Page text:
The ditty bag

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Almost every pair of jeans eventually develops a hole in the knee.  It’s just basic human physiology and the frailty of cotton.

With my children, that usually leaves me only two options. One, mend and patch the hole, which is not easy with small child jeans.  Two, cut off the legs and turn the pants into shorts. If I follow the second option, I have left over pant legs.

I realized these left overs could be easily re-purposed into a small bag for little toys that otherwise get scattered around our home.  In this tutorial, I’ll show you my method for making a small drawstring bag from a left-over pant leg.

Gather your materials.  You’ll need:

  • Pant legs.
  • Bias tape for a drawstring.  I used a remnant from a past project.  You’ll need about a yard, depending on the size pant you are using.
  • A scrap of iron-on interfacing for the button hole.
  • Matching/contrasting thread depending on your taste.
  • A large safety pin.
  • Sewing tools, including your sewing machine, scissors, tape measure, pins, iron/ironing board, disappearing ink pen for sewing, and some patience.
  • Be sure to use a denim specific sewing machine needle.

Step One.  Create your bag bottom.

With wrong sides together, pin the opening closed, and sew a 0.25 inch seam along the cut edge of the pant leg.

It should look like this:

Be sure you are lock-stitching at the beginning and ending of each seam.  This means you go forward a couple stitches, reverse, and then go forward until the end where you will repeat the lock stitch.  This prevents the seam from coming undone.  Turn the pant leg wrong side out, taking care to push out the corners as best you can.  Pin the seam down, again.

Stitch along the edge again, this time with a 0.375 inch seam.  This will create a French seam.  I like these seams because they are strong, and they cover up the raw edge.

Turn the pant leg right side out again.

Step two.  Make a button hole for the drawstring.

To begin making a button hole, you need to first reinforce the fabric where the button hole is to be.  Determine where you’d like your drawstring openings to be.  I chose the middle, between the side seams.   On the wrong side of the fabric, adhere a one inch square of interfacing to where you’d like to make those openings.

Fold down the hem about one inch.  Iron in place.

On the right side of the fabric use the disappearing ink pen to mark where you will sew the button hole openings.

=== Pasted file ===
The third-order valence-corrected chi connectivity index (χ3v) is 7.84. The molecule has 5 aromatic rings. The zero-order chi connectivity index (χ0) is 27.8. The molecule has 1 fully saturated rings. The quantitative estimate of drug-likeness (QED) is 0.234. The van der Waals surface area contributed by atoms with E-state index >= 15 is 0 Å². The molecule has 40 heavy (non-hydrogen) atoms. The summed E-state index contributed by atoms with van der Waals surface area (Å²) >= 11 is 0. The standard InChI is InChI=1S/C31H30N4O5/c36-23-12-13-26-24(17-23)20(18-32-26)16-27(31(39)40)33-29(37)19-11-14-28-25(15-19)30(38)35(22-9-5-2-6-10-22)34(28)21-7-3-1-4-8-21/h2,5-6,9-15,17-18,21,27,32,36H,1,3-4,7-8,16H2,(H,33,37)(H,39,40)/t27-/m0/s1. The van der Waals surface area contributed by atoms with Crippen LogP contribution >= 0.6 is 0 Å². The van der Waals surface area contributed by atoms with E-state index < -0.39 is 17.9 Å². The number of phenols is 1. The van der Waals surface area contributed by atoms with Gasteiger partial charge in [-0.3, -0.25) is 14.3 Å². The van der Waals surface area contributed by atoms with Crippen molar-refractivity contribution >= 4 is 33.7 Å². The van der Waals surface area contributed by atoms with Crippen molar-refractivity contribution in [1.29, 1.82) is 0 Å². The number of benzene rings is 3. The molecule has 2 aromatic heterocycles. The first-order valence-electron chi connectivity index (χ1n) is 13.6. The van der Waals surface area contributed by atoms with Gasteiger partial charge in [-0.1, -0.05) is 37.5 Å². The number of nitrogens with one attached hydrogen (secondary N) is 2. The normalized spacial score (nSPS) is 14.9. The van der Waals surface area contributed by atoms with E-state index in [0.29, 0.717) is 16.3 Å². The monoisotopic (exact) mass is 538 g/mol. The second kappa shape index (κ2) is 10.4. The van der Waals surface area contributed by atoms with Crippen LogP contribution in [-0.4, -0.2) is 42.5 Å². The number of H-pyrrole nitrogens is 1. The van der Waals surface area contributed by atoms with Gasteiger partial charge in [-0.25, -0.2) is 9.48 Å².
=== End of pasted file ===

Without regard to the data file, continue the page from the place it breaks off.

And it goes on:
Using the button-hole routine on your sewing machine, sew two buttons holes, about 0.5 inch apart.  Make sure you are only sewing through one layer of fabric.

Carefully cut open the two button holes.

Step three.  Create a casing.  Using the iron mark as a guide, fold the hem down and pin in place, about one inch.

Carefully sew a seam 0.125 inch from the hem edge all around the pant leg.  Due to the thickness of denim, you may need to hand-crank your machine through the side seams. Always lock stitch your seams.

Step four.  Create your drawstring and insert.

To create a drawstring, fold your bias strip in half, and sew the edge closed.  You may fold the edges in for a clean look, or leave them unfinished.  It is purely preference.  Attach a safety pin to one end of your drawstring.

Insert the pin into one of the button holes.  Carefully push the pin through the casing and push it out through the other button hole.  Pull the drawstring until each side is of equal length.

Congratulations!  You’ve created a lovely little bag to keep treasures in.

The possibilities for this project are nearly endless.

This particular bag is now home to our vintage little people toys and furniture.  You could personalize your bag with embroidered labels, or applique.

I hope you find this tutorial useful.  I love it when I can make projects with things I have on-hand.

You’re welcome to visit me at my blog, Pickup Some Creativity.  I share tutorials, recipes, and children’s activities.  I also host an on-going series called Sewing 101.  I have creative guests who share their basic tips for beginning seamstresses.  My hope is that I can help ignite another’s creative spark while sharing my family’s creative adventures.

Guest Blogger: Chris from Pickup Some Creativity

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